I’ve only been blogging here since September, but online diaries have been around for so long that I’m not under any illusion whatsoever of being more than a very tiny fish (think the runt of a litter of plankton…) in an unfathomably large pond. That doesn’t mean I haven’t learnt something from my experience so far, by any means. The concept of writing letters to a past or future self fascinates me and always has done, so I thought I’d have a go at reflecting on what I didn’t know about blogging when I started, and what I wish I’d known.
Blogging is demanding. Between thinking up and actually writing out, photographing for and scheduling a regular stream of posts, it takes up far more of your time, imagination and mental capacity than you would think when you first sign up.
Along those lines…it will completely permeate your consciousness. Don’t be surprised if you find yourself thinking about it nearly 24/7, and in the real world, either inadvertently mentioning it to someone, or biting the words back for whatever reason. Case in point: my mum. I wasn’t sure if or when I would ever tell her about this, until it was done for me. Never have I known such self-consciousness as when she mentioned it to me… thank God she seems to like it!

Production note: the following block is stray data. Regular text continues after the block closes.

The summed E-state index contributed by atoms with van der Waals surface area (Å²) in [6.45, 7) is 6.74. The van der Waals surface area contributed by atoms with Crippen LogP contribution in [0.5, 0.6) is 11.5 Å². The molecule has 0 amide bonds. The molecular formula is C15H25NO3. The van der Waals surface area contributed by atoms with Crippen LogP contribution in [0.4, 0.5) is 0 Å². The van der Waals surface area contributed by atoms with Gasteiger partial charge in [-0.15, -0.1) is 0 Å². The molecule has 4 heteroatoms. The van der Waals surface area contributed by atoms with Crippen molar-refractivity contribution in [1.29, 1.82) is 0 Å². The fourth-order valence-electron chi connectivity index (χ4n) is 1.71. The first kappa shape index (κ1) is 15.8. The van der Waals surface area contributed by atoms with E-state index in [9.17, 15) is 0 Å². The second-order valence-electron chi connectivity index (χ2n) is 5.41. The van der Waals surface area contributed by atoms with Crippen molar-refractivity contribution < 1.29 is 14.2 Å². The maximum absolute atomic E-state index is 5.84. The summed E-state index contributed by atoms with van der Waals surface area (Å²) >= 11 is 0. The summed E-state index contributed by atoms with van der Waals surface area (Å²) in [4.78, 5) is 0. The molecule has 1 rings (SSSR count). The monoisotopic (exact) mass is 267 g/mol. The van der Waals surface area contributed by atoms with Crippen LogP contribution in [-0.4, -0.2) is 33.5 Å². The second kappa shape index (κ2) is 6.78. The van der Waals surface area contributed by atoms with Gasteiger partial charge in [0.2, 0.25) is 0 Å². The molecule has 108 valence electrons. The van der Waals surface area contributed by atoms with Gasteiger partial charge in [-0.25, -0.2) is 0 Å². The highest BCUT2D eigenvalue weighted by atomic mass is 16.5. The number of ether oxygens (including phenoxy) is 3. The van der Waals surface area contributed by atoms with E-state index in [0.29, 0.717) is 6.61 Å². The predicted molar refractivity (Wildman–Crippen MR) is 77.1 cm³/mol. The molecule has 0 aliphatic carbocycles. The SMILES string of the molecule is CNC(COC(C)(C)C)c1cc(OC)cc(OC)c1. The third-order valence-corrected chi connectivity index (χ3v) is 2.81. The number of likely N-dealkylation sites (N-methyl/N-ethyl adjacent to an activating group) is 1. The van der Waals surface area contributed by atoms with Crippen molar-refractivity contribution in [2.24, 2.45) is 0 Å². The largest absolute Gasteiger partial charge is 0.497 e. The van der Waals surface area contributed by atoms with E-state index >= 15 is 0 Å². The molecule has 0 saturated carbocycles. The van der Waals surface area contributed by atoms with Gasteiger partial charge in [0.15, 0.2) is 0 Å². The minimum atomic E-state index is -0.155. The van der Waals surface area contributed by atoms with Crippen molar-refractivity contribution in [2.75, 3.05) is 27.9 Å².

That self-consciousness? Yep, it hasn’t disappeared yet. Every time I link my blog on Twitter or a new post is publicised on my Facebook, I wonder why I’m doing this and why anybody would want to be reading it, and live in fear of the day when someone asks me why on Earth I bother. Yes, I have an answer, but still. Putting everything on the table like this can be really quite unnerving, especially when it gets personal.
It can be a blog-eat-blog world. How you choose to interpret that statement depends on your personal experience of writing, negotiations and diplomacy.
There’s no such thing as overnight fame in blogging. It takes the aforementioned time and dedication, complete ignorance of your self-consciousness, a sprinkling of luck and good timing and no small amount of talent for writing and marketing to get anywhere.
It introduces you to concepts you never thought of, let alone thought you’d have a need for. SEO, strategy, media kits…come again?
You become fiercely protective of what you write. It’s your published work over which you hold intellectual copyright. It’s a representation of you, and call me narcissistic, but I do live in fear of the day I come across my work being plagiarised or otherwise used without my knowledge or permission. There are more examples of it than you would think, and it gives me the heebie-double-jeebies.
To liven the list up… how rewarding it is to click “Schedule” or “Publish” and share what I have to say with the world, for better or worse. How exciting it is to have an email alerting me to new followers/comments/likes, hell, emails in general. And overall, how fun it can be.